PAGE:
To Madame de Staël Holstein
Monticello in Virginia. July 3. 15.
I considered your letter of Nov. 10. 12. as an evidence of the interest you were so kind as to take1 in the welfare of the United states, and I was even flattered by your exhortations to avoid taking any part in the war then raging in Europe, because they were a confirmation of the policy I had my self pursued, and which I thought and still think should be the governing canon of our republic. distance, and difference of pursuits, of interests, of connections and other circumstances prescribe to us a different system, having no object in common with Europe but a peaceable interchange of mutual comforts for mutual wants. but this may not always depend on ourselves; and injuries may be so accumulated by an European power as to pass all bounds of wise forbearance. this was our situation at the date of your letter. a long course of injuries, systematically pursued by England, and finally, formal declarations that she would neither redress nor discontinue their infliction, had fixed the epoch which rendered an appeal to arms unavoidable. in the letter of May 28. 13. which I had the honor of writing you, I entered into such details of these injuries, and of our unremitting endeavors to bring them to a peaceable end, as the narrow limits of a letter permitted. resistance on our part at length brought our enemy to reflect, to calculate, and to meet us in peaceable conferences at Ghent; but the extravagance of the pretensions brought forward by her negotiators there, when first made known in the US. dissipated at once every hope of a just peace, and prepared us for a war of utter extremity. our government, in that state of things, respecting the opinion of the world, thought it a duty to present to it a justification of the course which was likely to be forced upon us; and with this view the pamphlet was prepared which I now inclose. it was already printed, when (instead of their ministers whom they hourly expected from a fruitless negociation) they recieved the treaty of pacification signed at Ghent, and ratified at London. they endeavored to suppress the pamphlet, as now unseasonable. but the proof sheets having been surreptitiously withdrawn, soon made their appearance in the public papers, and in the form now sent. this vindication is so exact in it’s facts, so cogent in it’s reasonings, so authenticated by the documents to which it appeals, that it cannot fail to bring the world to a single opinion on our case. the concern you manifested on our entrance into this contest assures me you will take the trouble of reading it; which I wish the more earnestly, because it will fully supply the very imperfect views which my letter had presented; and because we cannot be indifferent as to the opinion which yourself personally shall ultimately form of the course we have pursued.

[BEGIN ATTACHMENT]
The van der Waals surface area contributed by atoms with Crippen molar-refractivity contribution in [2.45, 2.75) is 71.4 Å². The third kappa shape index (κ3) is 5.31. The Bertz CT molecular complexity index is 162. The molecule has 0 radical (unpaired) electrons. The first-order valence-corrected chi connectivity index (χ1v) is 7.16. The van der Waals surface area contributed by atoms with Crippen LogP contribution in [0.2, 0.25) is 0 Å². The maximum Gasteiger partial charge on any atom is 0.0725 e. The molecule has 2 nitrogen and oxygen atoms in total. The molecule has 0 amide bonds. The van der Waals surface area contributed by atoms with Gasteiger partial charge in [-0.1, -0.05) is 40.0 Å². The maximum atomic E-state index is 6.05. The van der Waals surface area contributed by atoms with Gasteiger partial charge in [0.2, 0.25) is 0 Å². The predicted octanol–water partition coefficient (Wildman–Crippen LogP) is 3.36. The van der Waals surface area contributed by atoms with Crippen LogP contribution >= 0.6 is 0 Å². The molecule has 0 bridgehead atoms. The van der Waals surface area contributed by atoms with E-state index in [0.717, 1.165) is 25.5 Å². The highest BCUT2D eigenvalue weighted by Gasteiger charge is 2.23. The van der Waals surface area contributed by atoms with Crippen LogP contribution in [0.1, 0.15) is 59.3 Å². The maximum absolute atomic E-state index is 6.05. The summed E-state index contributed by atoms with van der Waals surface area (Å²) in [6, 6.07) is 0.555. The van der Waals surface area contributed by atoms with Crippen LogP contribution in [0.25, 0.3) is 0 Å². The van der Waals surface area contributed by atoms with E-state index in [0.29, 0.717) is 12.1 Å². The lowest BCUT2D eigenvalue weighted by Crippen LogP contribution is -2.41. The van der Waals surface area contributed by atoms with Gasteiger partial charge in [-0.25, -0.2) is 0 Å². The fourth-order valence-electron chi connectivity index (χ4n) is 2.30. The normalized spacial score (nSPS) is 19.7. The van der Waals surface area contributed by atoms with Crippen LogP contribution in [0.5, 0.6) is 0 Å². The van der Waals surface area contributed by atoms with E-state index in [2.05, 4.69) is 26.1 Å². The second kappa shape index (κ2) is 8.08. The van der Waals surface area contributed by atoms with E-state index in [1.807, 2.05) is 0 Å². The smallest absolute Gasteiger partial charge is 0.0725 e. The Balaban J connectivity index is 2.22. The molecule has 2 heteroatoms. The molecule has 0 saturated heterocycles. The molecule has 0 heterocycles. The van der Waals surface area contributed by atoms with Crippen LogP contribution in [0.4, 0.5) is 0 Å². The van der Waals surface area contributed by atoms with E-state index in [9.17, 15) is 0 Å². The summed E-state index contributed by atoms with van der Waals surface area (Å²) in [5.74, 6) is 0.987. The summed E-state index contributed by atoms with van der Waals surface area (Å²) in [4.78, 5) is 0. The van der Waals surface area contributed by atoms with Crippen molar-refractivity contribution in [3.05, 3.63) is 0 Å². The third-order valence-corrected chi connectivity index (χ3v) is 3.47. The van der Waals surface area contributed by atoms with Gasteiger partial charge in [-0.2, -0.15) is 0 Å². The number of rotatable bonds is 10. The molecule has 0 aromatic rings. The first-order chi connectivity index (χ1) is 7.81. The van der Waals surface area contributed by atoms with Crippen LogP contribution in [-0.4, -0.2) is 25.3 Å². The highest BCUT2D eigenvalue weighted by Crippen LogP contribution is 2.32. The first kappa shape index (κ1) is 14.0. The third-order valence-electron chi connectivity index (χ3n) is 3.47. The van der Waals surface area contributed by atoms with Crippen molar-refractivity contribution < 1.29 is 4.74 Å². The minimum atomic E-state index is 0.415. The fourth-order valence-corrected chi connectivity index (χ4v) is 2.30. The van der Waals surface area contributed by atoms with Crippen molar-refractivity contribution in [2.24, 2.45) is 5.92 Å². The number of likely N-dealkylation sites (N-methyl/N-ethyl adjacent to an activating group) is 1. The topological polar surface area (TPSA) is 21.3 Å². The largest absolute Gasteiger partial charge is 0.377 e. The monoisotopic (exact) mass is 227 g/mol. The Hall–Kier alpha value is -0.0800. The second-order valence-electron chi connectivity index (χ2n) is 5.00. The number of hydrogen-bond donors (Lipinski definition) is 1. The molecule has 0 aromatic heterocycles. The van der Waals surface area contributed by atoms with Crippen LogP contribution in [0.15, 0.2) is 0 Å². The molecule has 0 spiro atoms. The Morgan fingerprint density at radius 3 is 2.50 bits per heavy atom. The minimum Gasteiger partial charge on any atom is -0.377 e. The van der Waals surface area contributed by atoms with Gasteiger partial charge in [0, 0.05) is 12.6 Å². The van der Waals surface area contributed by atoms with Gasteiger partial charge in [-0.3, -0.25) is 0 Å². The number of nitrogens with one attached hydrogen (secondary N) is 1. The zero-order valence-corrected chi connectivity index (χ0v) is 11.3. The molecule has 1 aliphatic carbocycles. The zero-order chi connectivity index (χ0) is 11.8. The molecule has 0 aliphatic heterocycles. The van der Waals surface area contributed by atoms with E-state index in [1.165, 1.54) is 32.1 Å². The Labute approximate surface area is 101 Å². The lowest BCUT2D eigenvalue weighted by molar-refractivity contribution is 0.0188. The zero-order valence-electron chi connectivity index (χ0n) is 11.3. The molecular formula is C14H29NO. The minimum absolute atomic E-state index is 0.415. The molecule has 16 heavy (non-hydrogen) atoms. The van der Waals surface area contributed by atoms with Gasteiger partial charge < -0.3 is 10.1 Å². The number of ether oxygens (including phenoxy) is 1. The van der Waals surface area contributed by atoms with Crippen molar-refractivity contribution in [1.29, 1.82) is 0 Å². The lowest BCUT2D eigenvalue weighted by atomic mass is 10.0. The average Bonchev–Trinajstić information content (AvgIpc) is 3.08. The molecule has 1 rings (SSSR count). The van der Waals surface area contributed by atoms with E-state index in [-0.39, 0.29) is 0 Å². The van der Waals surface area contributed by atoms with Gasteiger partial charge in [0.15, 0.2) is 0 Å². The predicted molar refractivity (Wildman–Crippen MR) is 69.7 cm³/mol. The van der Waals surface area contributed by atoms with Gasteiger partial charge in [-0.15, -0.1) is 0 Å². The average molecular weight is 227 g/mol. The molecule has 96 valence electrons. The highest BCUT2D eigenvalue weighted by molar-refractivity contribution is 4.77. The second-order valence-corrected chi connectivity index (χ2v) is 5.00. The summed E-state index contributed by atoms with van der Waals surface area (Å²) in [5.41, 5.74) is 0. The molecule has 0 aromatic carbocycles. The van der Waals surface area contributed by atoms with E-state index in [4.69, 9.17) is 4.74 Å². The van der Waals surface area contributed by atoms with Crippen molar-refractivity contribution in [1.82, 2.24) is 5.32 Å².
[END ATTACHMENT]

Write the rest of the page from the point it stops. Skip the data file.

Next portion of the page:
I learned with great pleasure your return to your native country. it is the only one which offers elements of society analogous to the powers of your mind, and sensible of the flattering distinction of possessing them. it is true that the great events which made an opening for your return, have been reversed. but not so, I hope, the circumstances which may admit it’s continuance. on these events I shall say nothing. at our distance, we hear too little truth and too much falsehood to form correct judgments concerning them; and they are moreover foreign to our umpirage. we wish the happiness and prosperity of every nation; we did not believe either of these promoted by the former pursuits of the present ruler of France; and hope that his return, if the nation wills it to be permanent, may be marked by those changes which the solid good of his own country, and the peace and well-being of the world may call for. but these things I leave to whom they belong; the object of this letter being only to convey to you a vindication of my own country, and to have the honor of a new occasion of tendering you the homage of my great consideration, and respectful attachment.
The enclosed pamphlet was Dallas, Exposition description begins Alexander J. Dallas, An Exposition of the Causes and Character of the War, Washington, 1815, reprinted in various places with slightly variant titles description ends . The public papers included the Philadelphia Aurora General Advertiser, which printed the pamphlet between 17 and 23 Mar. 1815. your native country: France.
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